Sunday, May 29, 2011

Types of thunderstorms

     In this segment, I will go into a little more detail on a subject that is on everyone's minds lately... thunderstorms.  There are four main types of thunderstorms, single cell, multicell clusters, squall lines, and the infamous supercell. The difference between the types of thunderstorms has nothing to do with their lifecycle. instead it has to do with the amount of cells in the thunderstorm and how they are positioned.  Now, I'm sure someone is saying ...So what, there are four kinds,  why should I care? I feel having a better understanding of the various types of thunderstorms can help you distinguish between severe and non-severe thunderstorms, this will help you keep yourself and your family safe.

The single-cell

    A single cell thunderstorm also can go by two other names: A pulse thunderstorm or an airmass thunderstorm. This type of storm only has one main updraft.  It's a thunderstorm that goes through  its life cycle and dissipates without creating any other cells, the term "cell" refers to the number of principal updraft points in the storm. Single-cell thunderstorms usually last between 20-30 minutes. They are usually poorly organized and seem to occur at random times and locations, making them difficult to forecast. Single-cells are rarely severe, They may contain heavy rain and can also produce occasional downbursts, small hail, and (rarely) weak tornadoes, storm chasers call these kind of tornadoes landspouts, but these are very rare in single cell storms. However, there is a special class of single cell that is always severe, I will discuss this special class later.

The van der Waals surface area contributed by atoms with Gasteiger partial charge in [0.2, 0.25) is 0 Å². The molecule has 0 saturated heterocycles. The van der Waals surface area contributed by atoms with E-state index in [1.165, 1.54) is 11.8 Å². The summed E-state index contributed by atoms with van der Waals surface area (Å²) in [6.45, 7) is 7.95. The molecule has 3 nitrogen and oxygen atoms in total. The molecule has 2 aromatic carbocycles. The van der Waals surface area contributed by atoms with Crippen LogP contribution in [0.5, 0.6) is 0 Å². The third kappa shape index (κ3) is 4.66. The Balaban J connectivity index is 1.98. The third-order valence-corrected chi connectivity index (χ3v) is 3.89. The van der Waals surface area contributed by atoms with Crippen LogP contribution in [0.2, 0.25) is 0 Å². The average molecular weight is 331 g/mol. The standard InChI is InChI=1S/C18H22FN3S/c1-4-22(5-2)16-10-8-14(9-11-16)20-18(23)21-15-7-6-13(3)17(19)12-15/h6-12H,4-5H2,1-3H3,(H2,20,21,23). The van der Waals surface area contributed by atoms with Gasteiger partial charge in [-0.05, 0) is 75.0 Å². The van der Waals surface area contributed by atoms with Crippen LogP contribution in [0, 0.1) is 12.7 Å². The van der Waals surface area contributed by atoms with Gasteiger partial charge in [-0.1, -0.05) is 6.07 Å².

Single cell thunderstorm

Multicell Cluster Thunderstorms:
     Multicell thunderstorms are groups of cells adjacent to one another that move together, which are all in different stages of the lifecycle.  Because they are in different stages of development they have a much longer life span that a single-cell. In my last blog post I talked about a thunderstorms lifecycle; in a multi-cell it works the same way, with a slight twist. Here's how it works.  As cumulus develop, one of the cumulus begins to grow faster than the other cumulus; eventually it will  produce some light precipitation. As this precipitation and corresponding downdraft descends it cools the air around it (evaporative cooling). The evaporative cooling accelerates the downdraft, as the downdraft hits the ground it spreads outward. Sometimes this outward movement of air can act as a wedge as the colder out flowing air undercuts the warm moist air in the regions surrounding the main cell. This can have the effect of intensifying updrafts in the surrounding cells nearby. In-turn, These cells move into their mature stage as the new cell  sends down precipitation it becomes the dominant cell. Simultaneously, the newer cell produces downdrafts that stops the updraft of the original cell. This cycle will keep going as long as atmospheric conditions allow it. If you've ever watched on radar when there is a lot of thunderstorm; you might have noticed a group of cells will be moving one way, then all of a sudden move in another. This is because of the unusual structure of multicells. This happens, because the developing and dissipating process causes the storm to have a motion veering slightly at an angle to each cells line of motion. On average, multicell cluster storms last for about 20-30 minutes, however the whole line may persist for several hours. Multicell thunderstorms can become severe. All types of severe weather can be experienced from severe multicells including giant hail, severe winds and tornadoes.
                                                                 Image of  multicell cluster thunderstorms